Does the left leg now feel like it is under extending?
4. You may have a measurably or functionally shorter right leg. If so, the easy solution is to shim your right cleat.
Re the left shoulder. It may be indicative of structural issues that cause of play a part in your current problem. You don't provide enough info to allow any degree of certainty.
As to what health professional to see in Melbourne, contact me privately.
Per the ongoing dialog discussing the relative benefits of mid-foot cleat position, I have some rather run of the mill inquires. Like most training techniques is this something that one should introduce into a training regime early in the season or is it liked to something similar to switching to Q-rings which most users report taking a handful of rides to adapt too? Also for those of us with shoe/cleat combinations that prevent true mid-foot setup, can we expect some (although lessened) performance gains by moving our cleats as far back as our current shoe/cleat combination allow and would this change be recommended by the true mid-foot converts?
The limited empirical data and biomechanical descriptions all make sense to me however I've be racing long enough to know that overnight changes to bike position, gear, etc, usually result in unpleasant and untimely disasters. So before I (being part of the majority of racers probably not able to achieve true mid-foot cleat position) run downstairs and slam my cleats into the back seat can one of your noted authorities please comment on this hybrid cleat positioning?
Steve Hogg replies:
The short answer is that I don't know. I don't know where your cleats are now relative to foot in shoe so it is a bit of a leap to speculate on what may happen if they move back further (how much further is possible?)
Be careful to read the caveats I place on that advice as there are plenty of reasons to diverge from that.
That is 'general' advice that will benefit the great majority of people who either don't know what their cleat position is (a surprisingly large number) or who believe that the centre of the ball of the foot should be over the centre of the pedal axle. I wear a size 44 or 45 shoe depending on brand. Prior to converting to mid-foot, I had the centre of the ball of my foot 15mm in front of the pedal axle which is more than those general recommendations suggest, but in my case helped with a very unstable left knee (old football injury) by causing greater hamstring enlistment. For me this meant that I could ride as hard as I liked without problems that would otherwise occur.
To convert to mid-foot meant moving my cleats back another 45+ mm again. That means that if you shove your cleats back all the way, you are not going to be anywhere near mid-foot. For a majority of riders using 3 bolt road pedal systems, they will struggle to get to the plus 15mm position that I used to ride. Most mtb shoes with two bolt cleats have more rearward cleat positioning potential than 3 bolt road shoes. My experience is that most mtb riders usually present with more foot over pedal before ever I touch their position without problems arising from this.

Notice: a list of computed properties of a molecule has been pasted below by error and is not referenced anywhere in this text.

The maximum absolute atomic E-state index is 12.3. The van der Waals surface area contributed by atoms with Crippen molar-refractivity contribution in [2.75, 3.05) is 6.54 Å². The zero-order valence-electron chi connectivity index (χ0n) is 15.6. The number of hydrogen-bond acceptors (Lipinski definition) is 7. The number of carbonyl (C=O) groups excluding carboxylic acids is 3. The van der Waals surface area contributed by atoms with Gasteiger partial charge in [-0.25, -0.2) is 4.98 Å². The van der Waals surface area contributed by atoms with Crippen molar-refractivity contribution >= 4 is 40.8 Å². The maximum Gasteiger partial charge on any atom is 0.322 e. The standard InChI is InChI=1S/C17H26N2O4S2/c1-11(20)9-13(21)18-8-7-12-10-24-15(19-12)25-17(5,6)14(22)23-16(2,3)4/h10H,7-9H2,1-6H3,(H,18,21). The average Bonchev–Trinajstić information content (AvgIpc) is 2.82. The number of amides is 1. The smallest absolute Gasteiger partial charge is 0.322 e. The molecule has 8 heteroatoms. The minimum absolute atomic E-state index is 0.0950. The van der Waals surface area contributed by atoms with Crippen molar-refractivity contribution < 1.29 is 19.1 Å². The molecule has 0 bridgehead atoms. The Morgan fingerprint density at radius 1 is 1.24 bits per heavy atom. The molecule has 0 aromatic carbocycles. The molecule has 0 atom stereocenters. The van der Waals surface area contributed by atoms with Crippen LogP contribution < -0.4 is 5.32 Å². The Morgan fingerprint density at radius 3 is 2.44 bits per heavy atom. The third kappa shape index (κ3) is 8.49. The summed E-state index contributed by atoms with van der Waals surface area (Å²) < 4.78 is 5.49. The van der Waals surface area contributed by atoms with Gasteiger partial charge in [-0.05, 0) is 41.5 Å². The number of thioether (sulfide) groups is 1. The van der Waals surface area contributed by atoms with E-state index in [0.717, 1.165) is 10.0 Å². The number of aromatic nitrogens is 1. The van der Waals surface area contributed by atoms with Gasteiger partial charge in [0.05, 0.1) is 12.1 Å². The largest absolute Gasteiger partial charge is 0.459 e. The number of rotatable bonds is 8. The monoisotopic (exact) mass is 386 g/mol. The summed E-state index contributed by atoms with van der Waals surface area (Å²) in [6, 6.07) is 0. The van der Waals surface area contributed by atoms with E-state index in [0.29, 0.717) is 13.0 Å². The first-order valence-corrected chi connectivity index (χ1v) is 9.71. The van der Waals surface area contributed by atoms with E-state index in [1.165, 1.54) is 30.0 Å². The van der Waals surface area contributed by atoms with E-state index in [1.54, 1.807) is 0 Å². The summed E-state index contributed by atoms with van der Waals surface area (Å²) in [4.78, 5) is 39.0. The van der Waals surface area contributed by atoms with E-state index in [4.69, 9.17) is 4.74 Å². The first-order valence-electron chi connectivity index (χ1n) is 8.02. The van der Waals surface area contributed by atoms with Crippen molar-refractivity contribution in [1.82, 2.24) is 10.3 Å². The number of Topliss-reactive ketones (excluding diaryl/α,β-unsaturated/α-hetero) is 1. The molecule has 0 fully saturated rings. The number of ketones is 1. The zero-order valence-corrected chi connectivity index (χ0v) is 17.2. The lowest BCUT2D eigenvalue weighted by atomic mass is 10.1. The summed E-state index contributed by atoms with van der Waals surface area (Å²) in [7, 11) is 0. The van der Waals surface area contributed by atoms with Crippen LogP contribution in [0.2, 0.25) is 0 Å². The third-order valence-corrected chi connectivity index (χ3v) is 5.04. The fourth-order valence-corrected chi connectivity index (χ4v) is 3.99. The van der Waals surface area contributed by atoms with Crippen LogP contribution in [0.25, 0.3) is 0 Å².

What that means simply, is that if you want to shove your cleats all the way back and providing you reduce your seat height appropriately; you are unlikely to have a problem in the sense of injuring yourself. Whether you perform better or not, only you can decide.
I will be interested to hear how you get on.
Thanks for your recent article on Sidi Genius 5.5 Carbon Composite shoes. Could you tell me the difference between the SIDI Genius 5.5 Carbon Composite and SIDI Genius 5.5 Hi-Tech Carbon (in particular with reference to the sole and stiffness)?
The reason why this is of interest to me is that I had previously bought a full carbon sole shoe - there was definitely no energy loss is power transfer to the pedals, but unfortunately the extreme stiffness and lack of "give" in the sole gave me a sore right knee.
Steve Hogg replies:
I am not totally clear on which is which; memory fails me, but the version with the one piece carbon sole is more rigid than the version with the bolt in insert type carbon sole. Neither are as rigid as many other brands of carbon shoe sole. Sidi resisted carbon soles for years believing that there was such a thing as too much stiffness in a shoe sole. Now that they have carbon soles to fight marketing wars, theirs are not as rigid as many competitors.
One correction; it wasn't the more rigid carbon sole you had that gave you a sore right knee. It was a functional or measurable asymmetry that set you up for the issue with the increased rigidity of the shoe sole highlighting a pre existing problem. If indeed it was the sole stiffness that was the issue.
Shoe last shape and cleat position can play a part in these matters as well. I have seen plenty of riders who came to me because "My shoe soles are so stiff that they cause me problems" I have found it extremely rare for that to be the case. As I said, the increased sole rigidity highlighted existing issues that they were unaware of
I am a 44 years old, none racer, avid cyclist, I ride for the most part consistently about 2-3 times a week for the last 5 plus years. I have maintained my fitness level constant for the most part, except lately.
I stoped riding for 2 weeks as the winter was rainy and cold and then I got sick with the flu, but since about 3 months ago I got back to my usual mileage, but I am getting slower and slower every week, feeling a lot more tired than usual. I have been getting muscular soreness and pain in my legs the day after a ride for the last month or so, with no other explanation about my health, except for an acid reflux syndrome which I do not think is related to this. A recent physical examination returned a negative result and my weight is normal. Any ideas?